(Before I should go any further, I should point out that I’m not a copyright lawyer and this is an opinion article rather than any kind of legal advice.)
Anyway, “Appropriation art” refers to art where artists have – how can I put this nicely? – “borrowed” very heavily from other things.
Other modern artists like Damien Hirst also seem to either engage in this practice (or something close to it) too.
It’s also different from ordinary artistic inspiration too. Whilst an artist who is inspired by something might produce a completely new and original work of art that reminds people of something else, an appropriation artist will just directly lift parts of something else and use them in their own work.
It’s also slightly different to copying things in order to learn how to create art – copying is part of the learning process and it’s rare that an artist’s early “practice” works will be entirely original too. No, appropriation art is when an accomplished artist deliberately takes something from somewhere else to add to a piece of art that they plan to sell or exhibit in a gallery.
To be honest, I have very mixed feelings about this whole type of art. At it’s best, it can make us see familiar things in new and interesting ways. And, at it’s worst, it’s just lazy, unoriginal plagiarism perpetrated by con-artists as a rather dodgy type of “get rich quick” scheme. And, the really depressing thing is that some of these “artists” do get very rich and famous from just ripping off lesser-known works of art.
Even so, we are surrounded by culture and art literally all the time (if you don’t believe me, look around you – I can pretty much guarantee that you will see something made by an artist and/or a graphic designer) and it makes sense that people would want to explore their own reactions to this in their art. Expecting artists to create in a vacuum is ridiculous and unrealistic.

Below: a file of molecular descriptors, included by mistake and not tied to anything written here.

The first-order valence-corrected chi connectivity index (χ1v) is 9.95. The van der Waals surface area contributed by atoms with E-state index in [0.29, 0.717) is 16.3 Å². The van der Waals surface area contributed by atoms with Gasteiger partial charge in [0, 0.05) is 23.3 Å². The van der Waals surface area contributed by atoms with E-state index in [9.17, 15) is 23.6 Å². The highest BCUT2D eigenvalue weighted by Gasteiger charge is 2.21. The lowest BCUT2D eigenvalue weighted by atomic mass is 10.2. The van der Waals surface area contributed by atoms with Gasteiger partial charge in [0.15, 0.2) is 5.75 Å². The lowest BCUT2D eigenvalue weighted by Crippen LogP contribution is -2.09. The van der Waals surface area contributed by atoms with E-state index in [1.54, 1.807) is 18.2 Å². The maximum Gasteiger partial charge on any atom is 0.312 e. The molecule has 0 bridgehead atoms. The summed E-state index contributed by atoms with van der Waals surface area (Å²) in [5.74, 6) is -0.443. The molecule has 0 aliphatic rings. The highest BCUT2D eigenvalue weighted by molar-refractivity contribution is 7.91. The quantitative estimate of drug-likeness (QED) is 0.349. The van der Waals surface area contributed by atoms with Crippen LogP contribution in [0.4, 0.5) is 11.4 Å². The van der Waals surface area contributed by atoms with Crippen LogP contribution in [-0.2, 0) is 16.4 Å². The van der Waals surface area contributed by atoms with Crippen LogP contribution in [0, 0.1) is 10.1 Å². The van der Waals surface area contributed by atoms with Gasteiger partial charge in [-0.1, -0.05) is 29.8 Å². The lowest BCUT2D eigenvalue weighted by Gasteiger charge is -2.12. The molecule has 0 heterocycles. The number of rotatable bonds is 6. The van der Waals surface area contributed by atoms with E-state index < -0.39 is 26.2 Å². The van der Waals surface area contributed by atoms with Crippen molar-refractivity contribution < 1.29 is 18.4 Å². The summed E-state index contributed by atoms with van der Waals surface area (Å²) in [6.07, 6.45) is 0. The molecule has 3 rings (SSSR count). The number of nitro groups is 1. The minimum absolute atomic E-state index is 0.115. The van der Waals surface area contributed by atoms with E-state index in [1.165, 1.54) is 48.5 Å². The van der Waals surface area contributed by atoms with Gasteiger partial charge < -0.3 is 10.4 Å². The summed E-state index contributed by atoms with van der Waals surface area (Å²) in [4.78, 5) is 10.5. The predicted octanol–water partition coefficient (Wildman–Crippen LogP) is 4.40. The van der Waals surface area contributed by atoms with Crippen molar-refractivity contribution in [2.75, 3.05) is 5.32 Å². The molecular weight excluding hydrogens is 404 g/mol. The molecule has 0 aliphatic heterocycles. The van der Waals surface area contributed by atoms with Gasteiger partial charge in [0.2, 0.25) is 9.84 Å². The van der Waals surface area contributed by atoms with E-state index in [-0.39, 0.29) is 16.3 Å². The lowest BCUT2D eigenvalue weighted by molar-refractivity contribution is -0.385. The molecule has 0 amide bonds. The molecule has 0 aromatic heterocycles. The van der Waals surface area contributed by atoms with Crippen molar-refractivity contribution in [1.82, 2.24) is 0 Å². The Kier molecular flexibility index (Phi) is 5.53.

But, at the same time, in order for someone to be an artist – then they have to make art. They have to have the skills to put their thoughts down on paper or canvas in a way that is visually appealing and which can be easily understood or appreciated by other people.
They have to use their imaginations to create something which involves actual creativity. So, just parroting things that other people have made without really putting much effort or imagination into it won’t really make you an artist in my opinion.
Personally, as an artist, there can be nothing more fun than putting my own spin on something that already exists or seeing what something by someone else will look like in my art style. I love making parodies and/or studies of old paintings, like this:
I also like making copies of interesting uncopyrighted or Creative Commons-licenced photos I find online and occasionally making fan art of the things I love too.
But, on the whole, the bulk of my art is original – whilst it is indeed fun to remix and reimagine parts of our shared culture, I don’t really want to be restricted by what other people make. Plus, I’m worried that if I stick entirely to copying other things then I’ll get used to this very easy form of creativity and my imagination will gradually start to atrophy and wither away
In addition to this, as much as I wish that copyright laws were reformed into something much more sensible, I still get extremely paranoid about copyright a lot of the time – which is probably why I stick to copying things with expired copyrights, with non-traditional copyrights or things which are within a well-accepted tradition of non-commercial fan art and/or parody.
But, when it comes to stuff by other artists, my views about the subject are a little more complex. Generally speaking, I judge a work of art by these three criteria:
1) How cool it looks.
2) How original it is.
3) How much effort the artist has put into it.
What this means is that if someone has painted or drawn a cool-looking piece of fan art in their own art style, then I’ll probably love it. But if, say, someone has just taken a photo of someone else’s famous painting and claims that it’s their own work, then I’m likely to be extremely cynical about it.
But, as I said earlier, some “appropriation artists” (like Andy Warhol) can become very rich and famous for making art that isn’t hugely original. So, I guess that the best way of thinking about appropriation art is that – if you’re more interested in money and fame than anything else (and you have a good lawyer, because you’ll probably need one), then appropriate away to your heart’s content.
But if you actually care about art and creativity and want to be able to call yourself an artist without feeling like you’re lying through your teeth, then give “appropriation art” a miss and stick to creating mostly original stuff.
Sorry for writing an opinion piece here, but I hope it was interesting 🙂